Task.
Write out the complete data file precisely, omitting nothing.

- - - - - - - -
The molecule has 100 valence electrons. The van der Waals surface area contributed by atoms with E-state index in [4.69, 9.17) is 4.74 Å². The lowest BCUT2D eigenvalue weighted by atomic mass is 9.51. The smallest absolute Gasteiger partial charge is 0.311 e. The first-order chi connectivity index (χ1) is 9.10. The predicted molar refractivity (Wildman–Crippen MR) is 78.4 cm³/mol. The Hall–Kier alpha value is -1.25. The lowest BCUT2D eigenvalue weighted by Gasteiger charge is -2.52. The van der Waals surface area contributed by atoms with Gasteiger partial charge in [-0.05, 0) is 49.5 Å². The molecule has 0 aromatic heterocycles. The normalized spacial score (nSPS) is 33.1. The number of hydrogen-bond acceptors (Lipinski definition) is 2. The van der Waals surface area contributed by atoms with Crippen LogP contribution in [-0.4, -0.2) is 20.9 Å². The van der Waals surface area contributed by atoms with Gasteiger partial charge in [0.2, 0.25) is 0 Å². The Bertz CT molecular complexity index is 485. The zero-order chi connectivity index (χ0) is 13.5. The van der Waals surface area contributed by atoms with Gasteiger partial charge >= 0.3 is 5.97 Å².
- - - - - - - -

The molecule has 100 valence electrons. The van der Waals surface area contributed by atoms with E-state index in [4.69, 9.17) is 4.74 Å². The lowest BCUT2D eigenvalue weighted by atomic mass is 9.51. The smallest absolute Gasteiger partial charge is 0.311 e. The first-order chi connectivity index (χ1) is 9.10. The predicted molar refractivity (Wildman–Crippen MR) is 78.4 cm³/mol. The Hall–Kier alpha value is -1.25. The lowest BCUT2D eigenvalue weighted by Gasteiger charge is -2.52. The van der Waals surface area contributed by atoms with Gasteiger partial charge in [-0.05, 0) is 49.5 Å². The molecule has 0 aromatic heterocycles. The normalized spacial score (nSPS) is 33.1. The number of hydrogen-bond acceptors (Lipinski definition) is 2. The van der Waals surface area contributed by atoms with Crippen LogP contribution in [-0.4, -0.2) is 20.9 Å². The van der Waals surface area contributed by atoms with Gasteiger partial charge in [0.2, 0.25) is 0 Å². The Bertz CT molecular complexity index is 485. The zero-order chi connectivity index (χ0) is 13.5. The van der Waals surface area contributed by atoms with Gasteiger partial charge >= 0.3 is 5.97 Å².